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U.N. Assembly approves Syria resolution

Published: Wednesday, May 15 2013 9:51 p.m. MDT

In this photo provided by the United Nations, Syria's U.N. Ambassador Bashar Ja'afari addresses the United Nations General Assembly, Wednesday May 15, 2013. The U.N. General Assembly approved an Arab-backed resolution calling for a political transition in Syria and strongly condemning President Bashar Assad's regime for its escalating use of heavy weapons.The resolution, which is not legally binding, was adopted by a vote of 107-12 with 59 abstentions. (AP Photo/United Nations, Evan Schneider) (Associated Press) In this photo provided by the United Nations, Syria's U.N. Ambassador Bashar Ja'afari addresses the United Nations General Assembly, Wednesday May 15, 2013. The U.N. General Assembly approved an Arab-backed resolution calling for a political transition in Syria and strongly condemning President Bashar Assad's regime for its escalating use of heavy weapons.The resolution, which is not legally binding, was adopted by a vote of 107-12 with 59 abstentions. (AP Photo/United Nations, Evan Schneider) (Associated Press)

UNITED NATIONS — The U.N. General Assembly approved an Arab-backed resolution Wednesday calling for a political transition in Syria, but more than 70 countries refused to vote "yes" because of its support for the main opposition group and fears the resolution could torpedo a new U.S.-Russia effort to end the escalating conflict.

The United States co-sponsored the resolution, saying it would promote a political solution. But key Syrian ally Russia urged a "no" vote, saying it was "counterproductive and irresponsible" to promote a one-sided resolution when Moscow and Washington are trying to get the Syrian government and opposition to agree to negotiations.

The resolution, which is not legally binding, was approved by a vote of 107-12 with 59 abstentions.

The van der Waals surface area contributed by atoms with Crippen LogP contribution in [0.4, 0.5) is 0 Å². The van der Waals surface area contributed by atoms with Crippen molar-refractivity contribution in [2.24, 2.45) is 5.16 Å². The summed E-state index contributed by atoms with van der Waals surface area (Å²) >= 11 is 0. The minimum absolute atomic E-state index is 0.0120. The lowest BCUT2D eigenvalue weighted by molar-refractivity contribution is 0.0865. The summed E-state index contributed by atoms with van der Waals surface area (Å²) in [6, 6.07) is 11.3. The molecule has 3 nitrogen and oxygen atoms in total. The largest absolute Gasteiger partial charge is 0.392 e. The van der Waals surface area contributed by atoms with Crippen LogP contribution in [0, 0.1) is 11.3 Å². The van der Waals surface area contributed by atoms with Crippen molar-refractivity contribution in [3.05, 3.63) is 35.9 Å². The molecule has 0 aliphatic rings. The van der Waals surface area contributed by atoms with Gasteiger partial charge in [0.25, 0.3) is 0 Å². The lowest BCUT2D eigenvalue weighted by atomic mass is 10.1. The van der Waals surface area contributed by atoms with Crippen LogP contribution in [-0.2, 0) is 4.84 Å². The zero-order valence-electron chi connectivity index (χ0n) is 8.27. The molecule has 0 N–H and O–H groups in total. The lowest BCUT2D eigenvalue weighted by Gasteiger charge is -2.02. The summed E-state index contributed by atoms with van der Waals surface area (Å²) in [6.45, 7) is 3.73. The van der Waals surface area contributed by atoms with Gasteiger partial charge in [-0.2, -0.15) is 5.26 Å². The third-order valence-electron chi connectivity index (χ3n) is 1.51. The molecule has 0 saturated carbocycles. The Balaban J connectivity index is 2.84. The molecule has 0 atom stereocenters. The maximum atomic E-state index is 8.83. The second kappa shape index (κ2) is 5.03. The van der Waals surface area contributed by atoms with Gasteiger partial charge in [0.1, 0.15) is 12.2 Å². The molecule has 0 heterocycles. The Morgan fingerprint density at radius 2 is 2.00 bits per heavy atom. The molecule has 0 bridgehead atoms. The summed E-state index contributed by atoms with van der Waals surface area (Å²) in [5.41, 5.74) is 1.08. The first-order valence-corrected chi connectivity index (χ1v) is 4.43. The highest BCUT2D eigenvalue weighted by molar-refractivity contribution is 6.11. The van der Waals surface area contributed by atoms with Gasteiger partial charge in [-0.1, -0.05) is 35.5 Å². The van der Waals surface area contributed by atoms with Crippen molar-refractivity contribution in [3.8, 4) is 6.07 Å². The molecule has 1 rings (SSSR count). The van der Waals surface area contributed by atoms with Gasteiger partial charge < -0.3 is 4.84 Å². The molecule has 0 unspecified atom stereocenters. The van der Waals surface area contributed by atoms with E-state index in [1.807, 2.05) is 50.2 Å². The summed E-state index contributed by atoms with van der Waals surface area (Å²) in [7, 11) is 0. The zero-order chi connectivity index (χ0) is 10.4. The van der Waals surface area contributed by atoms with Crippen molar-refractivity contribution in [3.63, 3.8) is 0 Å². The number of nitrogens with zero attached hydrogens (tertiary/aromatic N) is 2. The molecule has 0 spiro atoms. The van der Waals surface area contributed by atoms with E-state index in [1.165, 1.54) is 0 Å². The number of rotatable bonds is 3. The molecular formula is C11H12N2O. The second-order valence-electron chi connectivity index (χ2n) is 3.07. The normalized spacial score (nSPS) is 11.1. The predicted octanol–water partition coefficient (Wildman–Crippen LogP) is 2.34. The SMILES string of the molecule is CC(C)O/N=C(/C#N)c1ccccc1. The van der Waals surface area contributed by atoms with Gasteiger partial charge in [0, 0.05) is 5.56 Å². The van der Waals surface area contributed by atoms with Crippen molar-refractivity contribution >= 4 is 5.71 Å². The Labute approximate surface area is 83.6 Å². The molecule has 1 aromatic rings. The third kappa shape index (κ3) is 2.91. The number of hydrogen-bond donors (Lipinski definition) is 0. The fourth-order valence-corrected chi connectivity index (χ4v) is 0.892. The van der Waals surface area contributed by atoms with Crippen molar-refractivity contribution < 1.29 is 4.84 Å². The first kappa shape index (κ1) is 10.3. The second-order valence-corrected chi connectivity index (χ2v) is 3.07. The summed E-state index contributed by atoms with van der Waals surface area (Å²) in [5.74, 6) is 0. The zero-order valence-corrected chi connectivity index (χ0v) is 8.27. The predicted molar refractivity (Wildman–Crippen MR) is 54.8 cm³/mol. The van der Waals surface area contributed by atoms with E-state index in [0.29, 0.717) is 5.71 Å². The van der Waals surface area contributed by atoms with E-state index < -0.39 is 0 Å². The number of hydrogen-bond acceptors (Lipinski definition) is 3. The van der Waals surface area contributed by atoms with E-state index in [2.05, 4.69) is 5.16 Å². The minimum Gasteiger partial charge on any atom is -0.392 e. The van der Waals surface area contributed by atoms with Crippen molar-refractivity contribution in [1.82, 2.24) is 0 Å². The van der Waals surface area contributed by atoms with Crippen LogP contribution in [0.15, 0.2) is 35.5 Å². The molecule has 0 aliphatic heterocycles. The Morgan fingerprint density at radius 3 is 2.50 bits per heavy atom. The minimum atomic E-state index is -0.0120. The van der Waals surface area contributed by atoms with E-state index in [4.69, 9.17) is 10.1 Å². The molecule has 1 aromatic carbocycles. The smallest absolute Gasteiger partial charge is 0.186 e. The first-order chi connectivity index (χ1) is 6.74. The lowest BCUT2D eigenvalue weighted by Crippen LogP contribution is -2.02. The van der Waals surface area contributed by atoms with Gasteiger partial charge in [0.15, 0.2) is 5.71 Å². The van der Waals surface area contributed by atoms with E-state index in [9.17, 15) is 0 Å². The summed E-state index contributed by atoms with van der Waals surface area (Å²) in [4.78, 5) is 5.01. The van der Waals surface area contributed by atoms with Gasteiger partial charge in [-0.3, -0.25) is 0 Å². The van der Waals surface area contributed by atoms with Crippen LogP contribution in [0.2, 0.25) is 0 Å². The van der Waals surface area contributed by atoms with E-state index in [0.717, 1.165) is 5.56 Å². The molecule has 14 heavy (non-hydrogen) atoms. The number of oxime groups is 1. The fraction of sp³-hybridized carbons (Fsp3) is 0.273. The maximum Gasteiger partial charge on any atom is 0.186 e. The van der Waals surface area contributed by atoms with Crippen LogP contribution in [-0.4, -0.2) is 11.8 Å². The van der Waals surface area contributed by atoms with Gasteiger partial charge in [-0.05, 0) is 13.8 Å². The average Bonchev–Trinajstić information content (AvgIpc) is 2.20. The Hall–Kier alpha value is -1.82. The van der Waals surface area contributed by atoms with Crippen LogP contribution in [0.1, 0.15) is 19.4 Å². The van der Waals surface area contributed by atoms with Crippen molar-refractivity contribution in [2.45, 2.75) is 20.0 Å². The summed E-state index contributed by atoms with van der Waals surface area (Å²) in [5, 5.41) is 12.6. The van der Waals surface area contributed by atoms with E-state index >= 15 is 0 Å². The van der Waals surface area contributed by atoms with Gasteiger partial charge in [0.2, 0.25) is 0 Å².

In this photo provided by the United Nations, Syria's U.N. Ambassador Bashar Ja'afari addresses the United Nations General Assembly on Wednesday.     (Associated Press) In this photo provided by the United Nations, Syria's U.N. Ambassador Bashar Ja'afari addresses the United Nations General Assembly on Wednesday. (Associated Press)

It welcomes the establishment of the Syrian National Coalition, the main opposition group, "as effective interlocutors needed for a political transition" and notes "wide international acknowledgment" that the group is the legitimate representative of the Syrian people. It also strongly condemns President Bashar Assad's regime for its escalating use of heavy weapons and "gross violations" of human rights.

The Arab group decided to seek approval of a wide-ranging resolution on Syria in the General Assembly, where there are no vetoes, to reflect international dismay at the increasing death toll — now more than 70,000 — and the failure to end the more than two-year-old conflict.

Unlike Security Council resolutions, which are legally binding, General Assembly resolutions cannot be enforced. But approval of an assembly resolution would counter the paralysis of the deeply divided Security Council, where Syria's allies, Russia and China, have vetoed three Western-backed resolutions aimed at pressuring Assad to end the violence.